does it matter if it's a game? football was always presented to me as a game when i was a kid yet there are football players that made millions.( and even games of that game like fifa/pes)
If people play sim racing it's because they wish they could do the real thing so they admire racers and aspire to become them one day. many who had opportunity to sign up with real teams had done so when available. if anything this might bring young people to that sport. pushing them away is not gonna make him a super start. each require skill and they are different things no comparisons will make sense.
should we prohibit people racing RC cars professionally or people racing scalextrics winning price money because it is imitating a sport their are passionate about?
it's a compliment when simulation is trying to feel like the real thing. so what that the people that are good at it are making headlines? it will one day die down and the next big thing will take the shine away from them.
Can't we all just get along?
Call me cynical, but a big part of the popularity of eSports is probably how well it lends itself to social media. I've tuned most of my social media feeds to be little more than news feeds for motorsport, and the amount of stuff on there that's just virtual racing is too damn high. I almost unfollowed BMW Motorsport this weekend because of the amount of iRacing stuff they were posting... and me unfollowing BMW Motorsport would be a big deal for me. I've previously unfollowed series like WTCR for the same reason, and I've even muted GT on twitter because I just don't care about most of the content they're posting.
I've enjoyed driving virtual cars since I got my first Commodore 64, and I'm a fan of real-life motorsport, yet I couldn't be more turned off by eSports as a spectator sport. If people enjoy it then that's great, I just wish it was segregated a little more from the real thing.
I'll just let these real race car drivers puke, it only makes them feel worse than they already do, anyway.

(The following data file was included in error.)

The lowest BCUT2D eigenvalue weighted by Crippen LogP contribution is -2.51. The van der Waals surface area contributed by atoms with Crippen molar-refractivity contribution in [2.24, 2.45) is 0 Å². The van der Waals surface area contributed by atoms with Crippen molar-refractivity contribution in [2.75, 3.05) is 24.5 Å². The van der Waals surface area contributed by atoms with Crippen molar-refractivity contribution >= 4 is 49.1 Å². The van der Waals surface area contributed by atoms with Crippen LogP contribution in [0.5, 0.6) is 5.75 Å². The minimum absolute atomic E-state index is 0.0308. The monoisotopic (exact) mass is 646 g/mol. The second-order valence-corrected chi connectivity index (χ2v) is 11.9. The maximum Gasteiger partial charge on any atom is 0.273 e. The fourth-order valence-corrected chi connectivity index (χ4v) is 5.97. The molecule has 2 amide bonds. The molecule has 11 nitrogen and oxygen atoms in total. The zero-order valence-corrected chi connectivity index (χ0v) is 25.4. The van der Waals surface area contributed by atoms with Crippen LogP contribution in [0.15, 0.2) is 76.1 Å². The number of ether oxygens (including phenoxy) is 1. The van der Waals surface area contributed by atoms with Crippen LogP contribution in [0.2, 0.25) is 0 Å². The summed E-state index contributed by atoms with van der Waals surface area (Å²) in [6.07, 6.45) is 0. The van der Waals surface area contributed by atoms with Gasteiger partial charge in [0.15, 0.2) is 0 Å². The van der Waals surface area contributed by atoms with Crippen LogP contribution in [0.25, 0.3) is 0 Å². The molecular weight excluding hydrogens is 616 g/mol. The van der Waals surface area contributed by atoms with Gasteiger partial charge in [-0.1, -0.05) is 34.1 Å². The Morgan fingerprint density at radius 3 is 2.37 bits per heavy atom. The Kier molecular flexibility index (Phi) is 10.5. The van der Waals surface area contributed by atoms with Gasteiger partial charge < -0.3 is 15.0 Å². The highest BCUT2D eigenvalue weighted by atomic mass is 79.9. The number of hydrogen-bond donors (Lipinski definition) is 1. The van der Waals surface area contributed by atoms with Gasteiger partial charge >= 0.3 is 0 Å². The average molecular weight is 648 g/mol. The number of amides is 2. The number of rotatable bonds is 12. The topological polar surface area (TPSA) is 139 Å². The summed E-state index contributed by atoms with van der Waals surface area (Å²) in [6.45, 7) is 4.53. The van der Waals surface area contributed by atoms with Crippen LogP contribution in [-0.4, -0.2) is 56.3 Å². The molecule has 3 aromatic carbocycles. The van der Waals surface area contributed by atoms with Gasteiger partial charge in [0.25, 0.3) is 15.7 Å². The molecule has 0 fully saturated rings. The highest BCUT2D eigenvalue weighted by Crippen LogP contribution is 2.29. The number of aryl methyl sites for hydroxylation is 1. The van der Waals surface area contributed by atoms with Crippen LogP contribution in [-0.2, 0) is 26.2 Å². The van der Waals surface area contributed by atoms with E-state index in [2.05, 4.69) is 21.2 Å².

Officially screw this guy. Not everyone has $20,000-$40,000 a year to throw at a go kart - a go kart! - to keep it competitive. Besides, at the end of the day, a racer is a racer, and I don't think anyone should take issue with how people get into it, especially not nowadays.
Big words from someone whos sport won't exist in a few years
His attitude may not have been the correct attitude to have but neither is yours. While I find sim racing important and that it needs to be around I can't say sim racing is getting 'into' racing. Going to your local tracks and watching is getting 'into' racing. Helping crew, meeting people at the track, volunteering as a corner worker, volunteering for a stage rally event. Those are forms of getting 'into' the sport. If you have the money to own a car and race that is also getting into racing. Banking solely on sim racing and not trying to take part in any real life racing is not helping anybody, nor is it helping if you do it the other way around.
How do you figure? Are you one of those "look at all the empty stands" & "ratings are down" type of people?
Also should be mentioned again that this guy isn't technically a NASCAR driver as many of you understand it. He's a small time modified driver that the NASCAR brand just happens to own the series he races in.